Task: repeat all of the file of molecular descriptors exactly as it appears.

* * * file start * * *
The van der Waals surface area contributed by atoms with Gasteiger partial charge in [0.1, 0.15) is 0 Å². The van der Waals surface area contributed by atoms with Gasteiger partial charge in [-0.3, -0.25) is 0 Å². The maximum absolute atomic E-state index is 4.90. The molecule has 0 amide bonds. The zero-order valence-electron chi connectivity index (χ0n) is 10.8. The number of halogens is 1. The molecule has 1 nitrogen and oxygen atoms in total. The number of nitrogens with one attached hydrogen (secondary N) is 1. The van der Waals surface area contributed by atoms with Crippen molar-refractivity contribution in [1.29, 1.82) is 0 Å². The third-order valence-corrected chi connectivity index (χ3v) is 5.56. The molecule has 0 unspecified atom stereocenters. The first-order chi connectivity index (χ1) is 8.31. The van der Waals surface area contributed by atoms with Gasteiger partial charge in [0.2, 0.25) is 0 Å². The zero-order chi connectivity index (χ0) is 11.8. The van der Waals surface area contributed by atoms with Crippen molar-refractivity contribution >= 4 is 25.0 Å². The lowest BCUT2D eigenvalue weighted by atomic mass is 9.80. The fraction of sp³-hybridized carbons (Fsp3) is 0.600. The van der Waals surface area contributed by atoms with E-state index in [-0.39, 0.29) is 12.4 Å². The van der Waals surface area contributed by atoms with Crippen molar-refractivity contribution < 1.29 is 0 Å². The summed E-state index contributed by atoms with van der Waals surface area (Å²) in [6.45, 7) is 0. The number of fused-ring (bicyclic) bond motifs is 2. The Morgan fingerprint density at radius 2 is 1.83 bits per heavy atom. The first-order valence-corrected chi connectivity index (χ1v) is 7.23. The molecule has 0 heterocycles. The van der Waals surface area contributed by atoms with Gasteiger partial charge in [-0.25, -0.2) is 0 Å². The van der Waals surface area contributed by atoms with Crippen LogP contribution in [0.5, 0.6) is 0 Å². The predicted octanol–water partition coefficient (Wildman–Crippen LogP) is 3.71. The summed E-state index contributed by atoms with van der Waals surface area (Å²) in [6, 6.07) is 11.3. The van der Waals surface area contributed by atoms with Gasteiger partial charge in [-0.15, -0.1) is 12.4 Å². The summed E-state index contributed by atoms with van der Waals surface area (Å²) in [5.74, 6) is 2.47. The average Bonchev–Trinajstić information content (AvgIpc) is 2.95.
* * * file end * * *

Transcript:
The van der Waals surface area contributed by atoms with Gasteiger partial charge in [0.1, 0.15) is 0 Å². The van der Waals surface area contributed by atoms with Gasteiger partial charge in [-0.3, -0.25) is 0 Å². The maximum absolute atomic E-state index is 4.90. The molecule has 0 amide bonds. The zero-order valence-electron chi connectivity index (χ0n) is 10.8. The number of halogens is 1. The molecule has 1 nitrogen and oxygen atoms in total. The number of nitrogens with one attached hydrogen (secondary N) is 1. The van der Waals surface area contributed by atoms with Crippen molar-refractivity contribution in [1.29, 1.82) is 0 Å². The third-order valence-corrected chi connectivity index (χ3v) is 5.56. The molecule has 0 unspecified atom stereocenters. The first-order chi connectivity index (χ1) is 8.31. The van der Waals surface area contributed by atoms with Gasteiger partial charge in [0.2, 0.25) is 0 Å². The zero-order chi connectivity index (χ0) is 11.8. The van der Waals surface area contributed by atoms with Crippen molar-refractivity contribution >= 4 is 25.0 Å². The lowest BCUT2D eigenvalue weighted by atomic mass is 9.80. The fraction of sp³-hybridized carbons (Fsp3) is 0.600. The van der Waals surface area contributed by atoms with E-state index in [-0.39, 0.29) is 12.4 Å². The van der Waals surface area contributed by atoms with Crippen molar-refractivity contribution < 1.29 is 0 Å². The summed E-state index contributed by atoms with van der Waals surface area (Å²) in [6.45, 7) is 0. The number of fused-ring (bicyclic) bond motifs is 2. The Morgan fingerprint density at radius 2 is 1.83 bits per heavy atom. The first-order valence-corrected chi connectivity index (χ1v) is 7.23. The molecule has 0 heterocycles. The van der Waals surface area contributed by atoms with Gasteiger partial charge in [-0.25, -0.2) is 0 Å². The van der Waals surface area contributed by atoms with Crippen LogP contribution in [0.5, 0.6) is 0 Å². The predicted octanol–water partition coefficient (Wildman–Crippen LogP) is 3.71. The summed E-state index contributed by atoms with van der Waals surface area (Å²) in [6, 6.07) is 11.3. The van der Waals surface area contributed by atoms with Gasteiger partial charge in [-0.15, -0.1) is 12.4 Å². The summed E-state index contributed by atoms with van der Waals surface area (Å²) in [5.74, 6) is 2.47. The average Bonchev–Trinajstić information content (AvgIpc) is 2.95.